What didn’t get as much play during what the announcement of what he dubbed IDM 2.0 was that Intel, which killed off its popular Intel Developer Forum (IDF) conference in 2016, will launch a similar event in the fall in San Francisco called Intel On. IDF had been a place for Intel to make product announcements, but the company was challenged by increasing difficulties having products in place to announce every year and of presenting offerings that covered a wide range of areas – from datacenters to mobile devices – to a single audience.
However, losing IDF meant losing a massive opportunity for Intel to annually show off its capabilities. Bringing back a similar event will enable to Intel to reclaim that center of gravity every year.
Development of the Ice Lake Xeon SP processors was well underway before Gelsinger took over the CEO spot – according to Intel, more than 200,000 units shipped for revenue in the first quarter – but they fit in well with the forceful message he is putting out there about Intel’s future.
During the virtual event, Navin Shenoy, executive vice president and general manager of Intel’s Data Platforms Group, said Intel knew that this family of chips needed to be flexible across a wide range of workloads that datacenters are dealing with.
“The datacenters of the future will look very different from how they do today,” Shenoy said while showing off a chip. “They’ll be more distributed in size and location, built on both public and private cloud computing. Storage and memory will be increasingly disaggregated, leveraging pools of connected infrastructure. Security will be architected in at the chip level. Flexibility will extend across hardware, software and applications and services deploy to smaller units called microservices for the faster development time. … CPUs and XPUs will work closely together to solve increasingly complex problems across these distributed environments.”
Over the last several years, Intel has responded by not only developing new CPUs but also other components, from GPUs, FPGAs, and AI processors to silicon photonics and software. By the numbers, they can run in systems with one to eight sockets, can have up to 40 cores per processor and can deliver up to 2.65 times the average performance of a system that’s been around for five years and a 15 percent generation-to-generation performance gain. Each socket supports up to 6 TB of mixed DDR and Optane memory, up to eight channels of memory, and as many as 64 lanes of PCI-Express 4.0 peripherals.
There is built-in AI acceleration and software optimizations that provide 74 percent AI performance improvement than “Cascade Lake” Xeon SPs and Intel’s SGX, a set of instructions for improved security for software coding and data. It has been used in Intel’s Xeon E processors, but it now is making the jump to SP chips. Intel’s Crypto Acceleration helps drive the performance of compute-intensive cryptographic algorithms for organizations like online retailors that process high volumes of transactions a day or healthcare firms that need to protect patient data.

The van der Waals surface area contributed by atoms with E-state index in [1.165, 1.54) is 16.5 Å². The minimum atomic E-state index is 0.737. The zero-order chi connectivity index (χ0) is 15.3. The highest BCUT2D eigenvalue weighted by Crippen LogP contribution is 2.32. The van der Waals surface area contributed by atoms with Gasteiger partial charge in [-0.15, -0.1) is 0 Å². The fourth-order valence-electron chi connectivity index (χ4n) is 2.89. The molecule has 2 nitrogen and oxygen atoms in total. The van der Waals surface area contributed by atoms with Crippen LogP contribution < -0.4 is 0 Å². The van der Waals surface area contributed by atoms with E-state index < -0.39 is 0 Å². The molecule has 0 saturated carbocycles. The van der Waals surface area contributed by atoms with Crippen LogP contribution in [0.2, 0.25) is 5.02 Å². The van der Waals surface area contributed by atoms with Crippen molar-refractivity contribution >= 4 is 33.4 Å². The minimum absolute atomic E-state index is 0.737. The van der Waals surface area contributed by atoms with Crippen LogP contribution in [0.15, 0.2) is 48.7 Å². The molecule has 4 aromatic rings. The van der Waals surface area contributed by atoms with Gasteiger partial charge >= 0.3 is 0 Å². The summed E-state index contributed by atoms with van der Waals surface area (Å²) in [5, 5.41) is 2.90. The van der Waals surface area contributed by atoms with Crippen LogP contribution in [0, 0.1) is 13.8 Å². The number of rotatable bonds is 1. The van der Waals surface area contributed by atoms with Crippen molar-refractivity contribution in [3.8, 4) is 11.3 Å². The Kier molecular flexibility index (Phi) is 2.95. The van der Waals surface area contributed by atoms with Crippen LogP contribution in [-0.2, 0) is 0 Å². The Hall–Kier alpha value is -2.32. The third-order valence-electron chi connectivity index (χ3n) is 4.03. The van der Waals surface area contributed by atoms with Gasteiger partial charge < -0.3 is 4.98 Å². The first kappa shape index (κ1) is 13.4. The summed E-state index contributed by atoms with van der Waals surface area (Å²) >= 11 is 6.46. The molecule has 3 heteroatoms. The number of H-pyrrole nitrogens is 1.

The datacenter platform Ice Lake Xeon SPs anchor includes the Optane 200 series, Optane P5800X solid-state drive (SSD) and SSD D5-P5316 NAND SSDs. There also is Intel’s Ethernet 800 Series network adapters and Agilex FPGAs.
Intel also put a focus on networking, given the need to move data and workloads easily and quickly between datacenters, multiple public clouds and the edge. Intel’s N-SKUs are network-optimized offerings designs to support a range of network environments and enable the newest SP chips to drive 62 percent more performance over the prior generation for such workloads as vRAN, network functions virtualization infrastructure (NVFI) and virtual content development networks (CDNs).
“Having the networking capabilities to quickly and efficiently move the data at the edge and back to the data center is critical,” said Lisa Spelman, vice president and general manager of Intel’s Xeon products, noting telecommunications service providers’ need to increase network capacity and throughput to manage the growing demand on their networks. “The ability to achieve this is built upon a virtualization foundation, an area of Intel expertise. Our network-optimized Xeon end SKUs offer lower latency, higher throughput and deterministic performance with a variety of core counts and power uploads and on a range of broadly deployed network and 5G workloads.”